The New York Times has come up with an editorial that contains a perfect bootstrapping argument, one that works off the premise it is supposed to prove. It's an almost impressive piece of dishonest rhetoric, whether or not one agrees with the sentiment expressed.
The context for this amazing piece of rhetorical sleight-of-hand is the Times' editorial chastizing the President for supporting the anti-gay marriage amendment. I should say here that I agree with the amendment. As I've noted before, I don't have a big problem with extending legal rights to committed gay couples via civil partnership laws. I've known many extremely committed gay couples who have ended up in heinous end-of-life situations because of the absence of such protections.
However, to me, marriage is also a religious issue, and male/female marriages, with their commitment to children, cannot be tossed lightly aside because in the last 25 years there's been agitation to change dramatically an institution that is as old as recorded human history — that is, the joining of a man and woman. And while I would never liken homosexual relationships to such things as bestiality and pedophilia, I don't have any doubt but that a door opens when homosexual marriages become the law. To the extent a society contemplates a fundamental change like this, it should do so after a bit more very, very, very serious thinking.
But I'm digressing wildly here, aren't I? (A not uncommon thing for me to do.) Let's get back to the Times. First, it takes the President to task for actually thinking the gay marriage issue is important. How dare he get his knickers in a twist about an amendment aimed at preserving traditional mores and, in many people's minds, saving the whole fabric of society? But the real kicker for me lurks in the editorial's second paragraph:
Mr. Bush's central point was that the nation is under siege from "activist judges" who are striking down anti-gay-marriage laws that conflict with their own state constitutions. That's their job, just as it is the job of state legislators to either fix the laws or change their constitutions.
Please note the unproven assumption in the above paragraph that these various state judges are correct when they decide that their respective state constitutions support gay marriage. That's a pretty big leap of faith. I say that with special emphasis because I've known so many judges who are, if you'll pardon the expression, drooling idiots who can barely read the Constitution with their fingers tracking slowly under the words and their lips moving. (And my humble apologies to any judges reading this who are brilliant legal thinkers and who truly possess that rarity, a judicial temperament. Further, if one of you is reading this, I bet you have some colleagues who fit my description perfectly.)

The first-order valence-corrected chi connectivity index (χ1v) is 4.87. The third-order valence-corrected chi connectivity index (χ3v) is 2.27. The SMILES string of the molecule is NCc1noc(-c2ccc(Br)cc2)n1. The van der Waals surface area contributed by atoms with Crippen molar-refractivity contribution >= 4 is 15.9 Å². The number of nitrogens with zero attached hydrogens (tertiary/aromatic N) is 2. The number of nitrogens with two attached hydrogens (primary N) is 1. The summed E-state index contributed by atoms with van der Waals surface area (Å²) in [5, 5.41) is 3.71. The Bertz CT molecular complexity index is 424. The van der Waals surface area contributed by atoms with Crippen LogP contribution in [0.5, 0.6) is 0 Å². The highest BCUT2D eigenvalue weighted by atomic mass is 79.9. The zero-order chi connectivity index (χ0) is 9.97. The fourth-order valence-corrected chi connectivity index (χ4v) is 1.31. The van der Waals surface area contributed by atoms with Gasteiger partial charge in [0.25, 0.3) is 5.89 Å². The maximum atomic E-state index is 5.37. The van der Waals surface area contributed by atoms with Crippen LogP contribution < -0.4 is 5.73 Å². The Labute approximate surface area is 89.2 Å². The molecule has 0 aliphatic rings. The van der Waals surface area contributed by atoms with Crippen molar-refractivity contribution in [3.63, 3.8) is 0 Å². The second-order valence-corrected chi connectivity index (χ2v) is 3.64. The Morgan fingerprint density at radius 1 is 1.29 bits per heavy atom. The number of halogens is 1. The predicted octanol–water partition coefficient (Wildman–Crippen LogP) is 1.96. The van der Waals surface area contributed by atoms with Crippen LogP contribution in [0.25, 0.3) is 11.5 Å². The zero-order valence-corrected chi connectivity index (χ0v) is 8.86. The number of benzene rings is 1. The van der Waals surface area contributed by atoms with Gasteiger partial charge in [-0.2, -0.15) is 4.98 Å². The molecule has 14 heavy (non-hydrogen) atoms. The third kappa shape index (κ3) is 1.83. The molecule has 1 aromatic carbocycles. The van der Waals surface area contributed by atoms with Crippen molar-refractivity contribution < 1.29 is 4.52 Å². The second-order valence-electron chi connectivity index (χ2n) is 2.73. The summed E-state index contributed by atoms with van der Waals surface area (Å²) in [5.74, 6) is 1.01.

Just to itself look even more stupid than those judges I described, the Times goes on to say this:
If there's anything the country should have learned over the past five years, it is that Mr. Bush and his supporters have no problem with judicial decisions, no matter how cutting edge, that endorse their political positions. They trot out the "activist judge" threat only when they're worried about getting out their base on Election Day.
This is the same Times, of course, that got itself into an apocalyptic frenzy over the spectre of a Scalia, Roberts or an Alito, all of whom were going to send this country back into the Stone Age. I don't even want to touch the Times' behavior with regard to Clarence Thomas, in part because, in those days, I have to admit I was cheering the Times on when it mounted its loathsome attacks against him.
Anyway, does anyone take these Times editorials seriously any more, or are they just a more polite version of the usual Left of center rhetoric, aimed at overawing with emotion to hide the lack of any intellectual core?